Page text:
Sunday, May 18, 2008

#23: The Cleft -- Doris Lessing

The Cleft, Doris Lessing's latest novel, is a primeval fable about the origins of the sexes. The introduction gives an idea of what to expect: I had been wondering if men were not a younger type, a junior variation. They lack the solidity of women, who seem to have been endowed with a natural harmony with the ways of the world. I think most people would agree with this ...

Originally there were only women, the Old Shes, lolling around like mermaids (or like something from Elaine Morgan's The Descent of Women) half in, half out of the water. All babies were girls, until the frightful day when one woman -- impregnated as usual by 'a fertlising wind, or a wave' -- produced a Monstrosity. It (he) was not the first. Eventually it became common practice for the Monsters, or Squirts, to be exiled (with the help of some convenient giant eagles) to an inland valley. And all might have remained thus if not for an enterprising female who visited the valley and began the process of sexual reproduction. (I simplify, a bit.)

The story of the Old Shes, the very first sexual revolution, and the invention of housework (no, really) is wrapped in the story of a nameless Roman historian (male, of course) who's inherited a sheaf of documents purporting to be the oldest history of all. He provides context, and a certain perspective, though he's not without his own bias. Women, in his opinion, are prone to nagging and talking down to men, and he writes of the furtherance of the human race and the greater value of a pregnant female slave in the same sentence. The historian provides commentary as he recounts the adventures of one Horsa, first male leader -- whose expansionist tendencies indicate that he was, in spirit, a Roman -- and his female counterpart Maronna, who is either indignant or hysterical depending on which history you believe. There's plenty of revisionism going on here, in the historian's assumptions as well as in his account of the original tale.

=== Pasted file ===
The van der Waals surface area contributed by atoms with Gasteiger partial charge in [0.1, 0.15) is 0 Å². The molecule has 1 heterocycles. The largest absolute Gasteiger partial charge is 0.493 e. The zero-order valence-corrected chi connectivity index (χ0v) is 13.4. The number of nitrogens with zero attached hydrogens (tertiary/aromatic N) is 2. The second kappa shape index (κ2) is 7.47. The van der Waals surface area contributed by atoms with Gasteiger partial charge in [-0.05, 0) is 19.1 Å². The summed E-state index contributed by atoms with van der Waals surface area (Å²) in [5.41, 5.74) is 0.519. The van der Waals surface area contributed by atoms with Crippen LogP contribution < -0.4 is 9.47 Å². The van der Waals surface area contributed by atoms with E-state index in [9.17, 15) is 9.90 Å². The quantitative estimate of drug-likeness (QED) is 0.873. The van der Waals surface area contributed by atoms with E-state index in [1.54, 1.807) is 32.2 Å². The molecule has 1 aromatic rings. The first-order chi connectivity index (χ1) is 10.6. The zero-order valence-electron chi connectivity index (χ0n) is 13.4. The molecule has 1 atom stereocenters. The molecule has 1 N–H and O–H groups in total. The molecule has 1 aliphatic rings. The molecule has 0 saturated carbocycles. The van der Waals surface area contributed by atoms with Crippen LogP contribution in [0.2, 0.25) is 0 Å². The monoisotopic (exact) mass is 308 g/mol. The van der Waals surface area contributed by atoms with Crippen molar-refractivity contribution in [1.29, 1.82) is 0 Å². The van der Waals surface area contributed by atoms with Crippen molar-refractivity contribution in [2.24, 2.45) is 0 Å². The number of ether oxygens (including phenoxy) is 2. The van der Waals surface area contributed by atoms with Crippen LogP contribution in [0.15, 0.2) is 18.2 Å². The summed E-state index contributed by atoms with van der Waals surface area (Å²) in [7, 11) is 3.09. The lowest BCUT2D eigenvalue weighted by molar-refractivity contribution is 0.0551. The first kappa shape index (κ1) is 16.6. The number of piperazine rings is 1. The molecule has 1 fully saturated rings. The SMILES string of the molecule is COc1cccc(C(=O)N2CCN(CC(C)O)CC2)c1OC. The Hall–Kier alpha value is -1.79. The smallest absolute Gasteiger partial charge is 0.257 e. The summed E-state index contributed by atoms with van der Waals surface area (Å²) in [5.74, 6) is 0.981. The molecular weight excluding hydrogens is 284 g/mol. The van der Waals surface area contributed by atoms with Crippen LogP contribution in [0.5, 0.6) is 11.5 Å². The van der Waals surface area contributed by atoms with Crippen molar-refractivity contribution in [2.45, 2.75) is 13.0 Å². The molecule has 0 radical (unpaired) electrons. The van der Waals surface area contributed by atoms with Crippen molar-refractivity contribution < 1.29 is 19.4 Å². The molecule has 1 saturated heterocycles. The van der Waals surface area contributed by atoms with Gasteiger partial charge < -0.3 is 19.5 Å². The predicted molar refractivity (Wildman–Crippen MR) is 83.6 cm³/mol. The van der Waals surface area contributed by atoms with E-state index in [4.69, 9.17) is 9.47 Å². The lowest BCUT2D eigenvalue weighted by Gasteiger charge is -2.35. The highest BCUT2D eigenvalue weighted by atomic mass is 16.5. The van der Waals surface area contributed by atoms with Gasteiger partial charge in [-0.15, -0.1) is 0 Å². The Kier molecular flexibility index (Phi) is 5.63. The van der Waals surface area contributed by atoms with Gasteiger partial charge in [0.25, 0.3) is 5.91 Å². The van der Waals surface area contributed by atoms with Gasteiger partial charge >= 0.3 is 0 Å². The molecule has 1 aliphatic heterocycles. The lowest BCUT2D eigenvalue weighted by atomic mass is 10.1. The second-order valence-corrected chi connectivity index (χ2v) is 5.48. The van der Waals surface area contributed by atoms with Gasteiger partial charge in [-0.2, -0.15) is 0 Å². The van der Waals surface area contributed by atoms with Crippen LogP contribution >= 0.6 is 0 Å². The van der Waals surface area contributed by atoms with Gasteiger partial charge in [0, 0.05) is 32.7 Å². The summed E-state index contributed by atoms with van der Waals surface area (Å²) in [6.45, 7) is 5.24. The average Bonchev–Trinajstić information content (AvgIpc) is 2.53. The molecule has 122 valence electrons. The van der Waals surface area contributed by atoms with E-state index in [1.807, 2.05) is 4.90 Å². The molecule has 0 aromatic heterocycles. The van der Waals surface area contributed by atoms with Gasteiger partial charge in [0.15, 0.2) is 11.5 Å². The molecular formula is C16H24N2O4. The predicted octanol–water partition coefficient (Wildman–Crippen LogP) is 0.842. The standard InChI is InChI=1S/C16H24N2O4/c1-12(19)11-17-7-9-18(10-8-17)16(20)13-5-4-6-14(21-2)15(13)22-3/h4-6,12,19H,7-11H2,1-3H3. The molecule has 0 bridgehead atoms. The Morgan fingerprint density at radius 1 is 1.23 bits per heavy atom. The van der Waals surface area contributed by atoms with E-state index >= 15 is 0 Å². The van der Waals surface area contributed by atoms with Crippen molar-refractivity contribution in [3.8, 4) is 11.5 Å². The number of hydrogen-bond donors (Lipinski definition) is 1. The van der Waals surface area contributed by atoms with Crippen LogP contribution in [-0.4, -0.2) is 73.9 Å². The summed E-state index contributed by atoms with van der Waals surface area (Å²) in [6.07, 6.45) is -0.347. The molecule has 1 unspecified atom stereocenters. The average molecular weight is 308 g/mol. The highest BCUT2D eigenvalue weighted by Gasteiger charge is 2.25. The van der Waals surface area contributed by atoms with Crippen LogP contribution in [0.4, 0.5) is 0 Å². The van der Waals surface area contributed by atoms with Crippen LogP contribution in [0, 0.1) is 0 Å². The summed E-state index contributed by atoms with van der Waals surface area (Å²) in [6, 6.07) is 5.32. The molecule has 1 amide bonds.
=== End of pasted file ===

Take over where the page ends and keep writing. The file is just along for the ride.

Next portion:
All well and good. There's plenty of nice rich symbolism -- eagles! a rock with a huge, eponymous Cleft! an island that may be a peninsula! -- and some sense of character, even with the most ancient of archetypes. But this novel could have been so much more: there are passages which seem poorly edited, and loose threads that surely could have been tied off. The climax of the book is, well, anticlimactic. And The Cleft only escapes being labelled (by me at least) as misogynist because it's negative about everyone. True, the 'Old Shes' are barely human, rolling in layers of blubber, slow-witted, semi-aquatic and prone to murdering baby Monsters: but the Monsters are no better, being murderous, sex-crazed, unable to plan ahead, reckless and messy. (Their rude shelters are full of debris: luckily, when the women visit the valley, they "[tear] branches from the trees and used them as brooms," thus inventing housework and the battle of the sexes in one fell swoop. Oh, for ... no.)

There are issues with editing, too: with phrasing, with imagery, and in the absence of any prose that leapt from the page. I'm also suspicious of the distinction that's made -- by the historian -- between Diana and Artemis (the latter being the Greek original of the former, I believe) and wonder if there's some confusion between Artemis and Aphrodite. The Roman statue of 'Artemis' calls sea breezes and the seashore to the historian's mind, and she's smiling: it's Diana who gets the bow of gilded wood and the 'frisking skirt'.

I'm puzzled by the ecstatic reviews this novel has garnered. It is certainly not the height of Lessing's literary achievement: if it had been written by an unknown writer, I'd have been surprised if it saw print. And I'd hate to think that readers unfamiliar with Lessing's work would take this as representative.